What do the administrator of the Panama Canal Authority, the U.S. Maritime Administrator, the planning and research director for the Suez Canal Authority and at least a half dozen port authority chief executives have in common? They, together with other "C-suite" shipping line, rail, marine terminal operator, financial and property development executives are among the luminaries who will be leading discussions at the American Association of Port Authorities' (AAPA) Shifting International Trade Routes workshop in Tampa, Fla., Jan. 15-16, 2009.

Cosponsored by Maritime Administration and hosted by the Tampa Port Authority, this 1½ -day program will examine changing global trade patterns, impacts of improving "all water" shipping routes, anticipated waterside and marine terminal development needs, increased road and rail capacity requirements and infrastructure financing challenges needed in the coming decade, particularly in light of the $5.25 billion expansion of the Panama Canal due for completion in 2014.

"From cruise ships to container ships and bulk carriers to vessels that transport automobiles, the Panama Canal for the past century has played an increasingly vital role for moving people and cargo from one side of the globe to the other," said Jean Godwin, AAPA's executive vice president. "Expanding this crucial trans-ocean shipping lane to accommodate more and larger vessels will certainly change the status quo, resulting in increased trade opportunities for seaports in the Western Hemisphere, while making it necessary to make major investments in water- and land-side transportation infrastructure. With a blue ribbon roster of presenters, our Shifting International Trade Routes program will set the tone for the entire goods movement industry."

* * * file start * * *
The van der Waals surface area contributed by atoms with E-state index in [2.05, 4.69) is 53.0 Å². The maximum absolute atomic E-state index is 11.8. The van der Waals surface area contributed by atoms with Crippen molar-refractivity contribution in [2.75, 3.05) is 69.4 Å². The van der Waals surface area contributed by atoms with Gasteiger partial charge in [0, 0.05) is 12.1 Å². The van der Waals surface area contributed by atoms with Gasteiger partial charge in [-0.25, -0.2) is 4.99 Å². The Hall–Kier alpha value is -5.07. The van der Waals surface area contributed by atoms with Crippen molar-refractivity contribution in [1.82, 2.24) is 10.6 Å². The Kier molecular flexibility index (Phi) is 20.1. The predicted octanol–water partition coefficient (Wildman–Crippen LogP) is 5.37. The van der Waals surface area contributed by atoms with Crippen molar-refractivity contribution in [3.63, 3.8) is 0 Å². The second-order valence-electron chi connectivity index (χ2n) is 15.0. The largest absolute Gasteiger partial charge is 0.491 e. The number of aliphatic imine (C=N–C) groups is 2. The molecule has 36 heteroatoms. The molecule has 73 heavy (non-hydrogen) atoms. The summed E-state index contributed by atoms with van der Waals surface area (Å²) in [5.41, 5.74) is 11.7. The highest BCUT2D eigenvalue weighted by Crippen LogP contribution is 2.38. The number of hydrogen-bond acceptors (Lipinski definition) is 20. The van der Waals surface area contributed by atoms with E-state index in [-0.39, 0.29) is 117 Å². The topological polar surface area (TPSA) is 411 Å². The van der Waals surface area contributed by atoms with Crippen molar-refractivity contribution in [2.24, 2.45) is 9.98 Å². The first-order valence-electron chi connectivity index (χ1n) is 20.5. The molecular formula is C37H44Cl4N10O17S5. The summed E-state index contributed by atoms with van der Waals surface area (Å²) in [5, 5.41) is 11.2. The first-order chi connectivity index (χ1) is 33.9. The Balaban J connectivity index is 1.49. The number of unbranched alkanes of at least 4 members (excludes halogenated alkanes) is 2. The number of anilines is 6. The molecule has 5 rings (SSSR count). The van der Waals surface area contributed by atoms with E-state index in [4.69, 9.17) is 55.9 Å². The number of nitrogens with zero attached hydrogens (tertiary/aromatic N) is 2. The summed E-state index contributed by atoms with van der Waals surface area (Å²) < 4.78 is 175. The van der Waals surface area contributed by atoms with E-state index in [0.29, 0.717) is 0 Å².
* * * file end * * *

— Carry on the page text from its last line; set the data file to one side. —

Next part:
Panama Canal CEO Alberto Alemán Zubieta will speak at the seminar. The Panama Canal Authority (ACP) is the autonomous agency that manages the Panama Canal, the leading interoceanic waterway that serves world maritime commerce. Sr. Alemán has been a leader in significant development projects in his native Panama. He began his career in the construction field serving as the CEO for one of the largest consturction companies in the Republic of Panama. He served as Administrator of the former Panama Canal Commission, the federal agency of the U.S. government responsible for the canal and upon transfer of the Canal to the Republic of Panama in 1999 became its Administrator. In 2005 the Canal’s Board of Directors appointed Sr. Alemán to another seven year term.

A native of Panama City, Republic of Panama, Alberto Alemán Zubieta is a graduate of the civil and industrial engineering schools from Texas A&M University.

Sr. Alemán will provide a firsthand update current issues related to Panama Canal Expansion and discuss of the impact/importance of the Panama Canal expansion to global trading partners.